More than 338 million prescriptions were written just for anti-depressant medications in 2016, by far the winning diagnosis.  And depression isn’t as simple as you may think.  There are all kinds of depression including atypical depression, bipolar disorder I, bi-polar disorder II, catatonic depression, cyclothymia, depressive personality disorder, double depression disorder, dysthymia, melancholic depression, minor depressive disorder, postpartum depression, premenstrual dysphoric disorder, psychotic major depression, recurrent brief depression, and last, but not least, seasonal affective disorder, affectionately known as SAD.

Is there a common denominator for all of these chemicals?  Of course, and it’s easy to see.  All 25 chemicals address the same innate, unavoidable, uncomfortable, ever-changing, seemingly whimsical and sometimes-hard-to-shake-life-altering-human-experience:  mood.  And yes, that includes ADHD, including the effect ADHD has on the mood of others.  Ok, you may notice, schizophrenia is about consciousness, not mood.
Nonetheless, the PMM provides treatment for schizophrenia and other aspects of consciousness with the same mood medications:  tranquilizers.  Anything else these chemicals have in common?  Yes, of course, and it’s easy to see too.  Twenty-two of them are central nervous system depressants (CNSD), and three of them are central nervous system stimulants (CNSS).  What’s that about and why is it important?

Lost In the Shuffle
Rhône-Poulenc, a French pharmaceutical company, was developing antihistamines for nausea and allergies in the late 1940’s.  Scientists noticed some chemical compounds exhibited unusual calming effects. Dr. Henri Laborit, a French surgeon, called this effect artificial hibernation, and described it as “sedation without narcosis (unconsciousness).”  By 1951 Laborit was conducting clinical trials of the newest compound – chlorpromazine (CPZ) –  for use as an anesthetic booster for surgery patients.  He proclaimed CPZ the “best drug to date” in calming and reducing shock during surgery. Known as Laborit’s drug among colleagues[i], by 1953 CPZ was released for use in the operating room.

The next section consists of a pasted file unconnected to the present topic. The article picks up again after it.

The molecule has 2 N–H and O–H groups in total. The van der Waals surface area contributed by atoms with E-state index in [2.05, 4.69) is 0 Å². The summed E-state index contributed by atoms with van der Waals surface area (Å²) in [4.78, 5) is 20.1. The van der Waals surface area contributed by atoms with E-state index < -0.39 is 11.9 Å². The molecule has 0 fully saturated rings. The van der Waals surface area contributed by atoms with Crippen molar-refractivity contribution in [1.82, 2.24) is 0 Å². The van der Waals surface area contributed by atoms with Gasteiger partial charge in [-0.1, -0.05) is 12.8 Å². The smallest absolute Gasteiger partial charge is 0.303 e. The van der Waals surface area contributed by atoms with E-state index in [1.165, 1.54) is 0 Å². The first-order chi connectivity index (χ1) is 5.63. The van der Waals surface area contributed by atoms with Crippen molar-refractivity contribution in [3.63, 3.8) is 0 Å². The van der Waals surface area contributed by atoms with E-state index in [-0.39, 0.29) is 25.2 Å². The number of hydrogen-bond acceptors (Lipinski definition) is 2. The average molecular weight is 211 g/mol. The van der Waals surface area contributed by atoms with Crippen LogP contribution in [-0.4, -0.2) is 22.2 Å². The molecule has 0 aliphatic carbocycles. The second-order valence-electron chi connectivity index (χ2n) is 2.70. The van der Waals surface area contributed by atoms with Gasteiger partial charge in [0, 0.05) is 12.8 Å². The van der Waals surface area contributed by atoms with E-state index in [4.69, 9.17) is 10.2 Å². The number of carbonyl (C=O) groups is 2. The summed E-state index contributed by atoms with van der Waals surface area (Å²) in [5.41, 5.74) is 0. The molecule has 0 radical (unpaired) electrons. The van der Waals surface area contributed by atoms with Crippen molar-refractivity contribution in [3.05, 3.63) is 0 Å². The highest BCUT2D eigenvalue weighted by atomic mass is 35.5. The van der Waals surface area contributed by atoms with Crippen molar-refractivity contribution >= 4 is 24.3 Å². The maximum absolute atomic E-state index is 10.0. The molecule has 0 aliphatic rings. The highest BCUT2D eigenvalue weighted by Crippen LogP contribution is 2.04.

Laborit was also a persistent advocate for clinical trials for psychiatric patients using this new wonder chemical.  His persistence paid off.  On January 19, 1952, for the first time, CPZ was administered to a manic patient named Jacque.  Jacque’s improvement was reported to be “dramatic.”  After three weeks – and 855 mg of CPZ – Jacque was released from the hospital. Word spread quickly about the “breakthrough.”

Dr. Pierre Deniker[ii], another French surgeon, ordered CPZ for a clinical trial at the Sainte-Anne Hospital Center in Paris.  His findings were even more dramatic.  Often doubling Laborit’s doses, Deniker found CPZ had much more than calming effects.  His patients showed “remarkable improvement in thinking and emotional behavior.”  By the end of 1952, Deniker abandoned old, ineffective, and harmful shock methods and began to treat mental illness with CPZ.

Soon after, Kline & French Pharmaceuticals (today’s GlaxoSmithKline) purchased the rights to CPZ from Rhône-Poulenc.  By 1954, Smith-Kline & French received FDA approval to market CPZ as Thorazine to treat schizophrenia.  The world’s first psychiatric medication was created – and marketed.  Advertisements and professionals soon were boasting how “Thorazine helps to keep more patients out of mental hospitals.”  Please remember, hospital beds were required because psychiatric patients needed time to recover from electrocution, the surgeon’s knife, or chemically induced, months-long comas.  While a chorus of public outcries about the inhumane treatment of psychiatric patients had already begun to empty the beds of these torture asylums, psychiatric scientists and drug company marketers at the time attributed this exodus to the “dramatic success of Thorazine.”